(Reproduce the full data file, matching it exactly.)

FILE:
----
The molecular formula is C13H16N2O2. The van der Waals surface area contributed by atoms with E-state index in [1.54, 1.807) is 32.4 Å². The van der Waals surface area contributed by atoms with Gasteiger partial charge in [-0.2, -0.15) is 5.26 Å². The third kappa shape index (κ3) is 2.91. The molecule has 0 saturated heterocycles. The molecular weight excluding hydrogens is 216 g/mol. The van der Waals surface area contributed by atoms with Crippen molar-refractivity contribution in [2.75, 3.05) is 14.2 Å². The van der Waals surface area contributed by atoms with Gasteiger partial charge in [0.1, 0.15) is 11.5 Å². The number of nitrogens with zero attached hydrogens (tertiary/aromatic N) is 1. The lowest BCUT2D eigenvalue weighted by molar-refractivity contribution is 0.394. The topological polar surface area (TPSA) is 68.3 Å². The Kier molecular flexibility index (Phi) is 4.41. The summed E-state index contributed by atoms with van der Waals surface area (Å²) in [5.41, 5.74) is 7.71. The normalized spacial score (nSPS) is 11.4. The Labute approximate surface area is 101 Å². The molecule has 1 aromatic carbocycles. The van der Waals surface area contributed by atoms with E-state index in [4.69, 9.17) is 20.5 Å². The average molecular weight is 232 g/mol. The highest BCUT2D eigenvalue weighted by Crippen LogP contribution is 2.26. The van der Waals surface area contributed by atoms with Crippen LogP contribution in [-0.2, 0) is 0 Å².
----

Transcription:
The molecular formula is C13H16N2O2. The van der Waals surface area contributed by atoms with E-state index in [1.54, 1.807) is 32.4 Å². The van der Waals surface area contributed by atoms with Gasteiger partial charge in [-0.2, -0.15) is 5.26 Å². The third kappa shape index (κ3) is 2.91. The molecule has 0 saturated heterocycles. The molecular weight excluding hydrogens is 216 g/mol. The van der Waals surface area contributed by atoms with Crippen molar-refractivity contribution in [2.75, 3.05) is 14.2 Å². The van der Waals surface area contributed by atoms with Gasteiger partial charge in [0.1, 0.15) is 11.5 Å². The number of nitrogens with zero attached hydrogens (tertiary/aromatic N) is 1. The lowest BCUT2D eigenvalue weighted by molar-refractivity contribution is 0.394. The topological polar surface area (TPSA) is 68.3 Å². The Kier molecular flexibility index (Phi) is 4.41. The summed E-state index contributed by atoms with van der Waals surface area (Å²) in [5.41, 5.74) is 7.71. The normalized spacial score (nSPS) is 11.4. The Labute approximate surface area is 101 Å². The molecule has 1 aromatic carbocycles. The van der Waals surface area contributed by atoms with E-state index in [4.69, 9.17) is 20.5 Å². The average molecular weight is 232 g/mol. The highest BCUT2D eigenvalue weighted by Crippen LogP contribution is 2.26. The van der Waals surface area contributed by atoms with Crippen LogP contribution in [-0.2, 0) is 0 Å².